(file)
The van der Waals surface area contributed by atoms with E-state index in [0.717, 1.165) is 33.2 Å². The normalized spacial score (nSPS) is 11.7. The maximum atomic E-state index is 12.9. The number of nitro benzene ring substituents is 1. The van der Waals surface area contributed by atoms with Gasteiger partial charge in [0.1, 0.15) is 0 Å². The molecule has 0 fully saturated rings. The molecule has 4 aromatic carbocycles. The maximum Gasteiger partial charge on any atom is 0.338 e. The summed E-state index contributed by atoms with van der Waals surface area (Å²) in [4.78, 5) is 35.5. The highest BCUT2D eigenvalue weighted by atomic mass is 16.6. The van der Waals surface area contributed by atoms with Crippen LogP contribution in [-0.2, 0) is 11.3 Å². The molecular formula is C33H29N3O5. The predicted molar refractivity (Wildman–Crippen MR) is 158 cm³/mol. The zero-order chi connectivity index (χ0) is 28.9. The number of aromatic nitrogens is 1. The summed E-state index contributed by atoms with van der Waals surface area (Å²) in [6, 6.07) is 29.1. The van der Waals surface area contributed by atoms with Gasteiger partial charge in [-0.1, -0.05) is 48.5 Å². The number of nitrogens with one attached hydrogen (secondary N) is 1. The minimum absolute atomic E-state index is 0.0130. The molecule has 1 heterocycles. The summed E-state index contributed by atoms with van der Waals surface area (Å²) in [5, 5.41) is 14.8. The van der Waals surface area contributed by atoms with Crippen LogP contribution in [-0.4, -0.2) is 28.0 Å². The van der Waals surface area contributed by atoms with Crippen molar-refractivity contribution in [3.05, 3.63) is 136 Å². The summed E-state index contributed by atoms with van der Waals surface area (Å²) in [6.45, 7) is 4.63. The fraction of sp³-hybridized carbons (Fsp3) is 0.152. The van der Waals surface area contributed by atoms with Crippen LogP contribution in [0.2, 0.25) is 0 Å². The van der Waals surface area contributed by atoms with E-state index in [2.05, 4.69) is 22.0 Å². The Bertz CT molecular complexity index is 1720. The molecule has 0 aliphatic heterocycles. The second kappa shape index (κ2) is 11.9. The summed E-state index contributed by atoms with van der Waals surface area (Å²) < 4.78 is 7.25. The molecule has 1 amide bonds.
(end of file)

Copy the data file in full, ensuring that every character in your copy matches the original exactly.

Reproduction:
The van der Waals surface area contributed by atoms with E-state index in [0.717, 1.165) is 33.2 Å². The normalized spacial score (nSPS) is 11.7. The maximum atomic E-state index is 12.9. The number of nitro benzene ring substituents is 1. The van der Waals surface area contributed by atoms with Gasteiger partial charge in [0.1, 0.15) is 0 Å². The molecule has 0 fully saturated rings. The molecule has 4 aromatic carbocycles. The maximum Gasteiger partial charge on any atom is 0.338 e. The summed E-state index contributed by atoms with van der Waals surface area (Å²) in [4.78, 5) is 35.5. The highest BCUT2D eigenvalue weighted by atomic mass is 16.6. The van der Waals surface area contributed by atoms with Crippen LogP contribution in [-0.2, 0) is 11.3 Å². The molecular formula is C33H29N3O5. The predicted molar refractivity (Wildman–Crippen MR) is 158 cm³/mol. The zero-order chi connectivity index (χ0) is 28.9. The number of aromatic nitrogens is 1. The summed E-state index contributed by atoms with van der Waals surface area (Å²) in [6, 6.07) is 29.1. The van der Waals surface area contributed by atoms with Gasteiger partial charge in [-0.1, -0.05) is 48.5 Å². The number of nitrogens with one attached hydrogen (secondary N) is 1. The minimum absolute atomic E-state index is 0.0130. The molecule has 1 heterocycles. The summed E-state index contributed by atoms with van der Waals surface area (Å²) in [5, 5.41) is 14.8. The van der Waals surface area contributed by atoms with Crippen LogP contribution in [-0.4, -0.2) is 28.0 Å². The van der Waals surface area contributed by atoms with Crippen molar-refractivity contribution in [3.05, 3.63) is 136 Å². The summed E-state index contributed by atoms with van der Waals surface area (Å²) in [6.45, 7) is 4.63. The fraction of sp³-hybridized carbons (Fsp3) is 0.152. The van der Waals surface area contributed by atoms with Crippen LogP contribution in [0.2, 0.25) is 0 Å². The van der Waals surface area contributed by atoms with E-state index in [2.05, 4.69) is 22.0 Å². The Bertz CT molecular complexity index is 1720. The molecule has 0 aliphatic heterocycles. The second kappa shape index (κ2) is 11.9. The summed E-state index contributed by atoms with van der Waals surface area (Å²) < 4.78 is 7.25. The molecule has 1 amide bonds.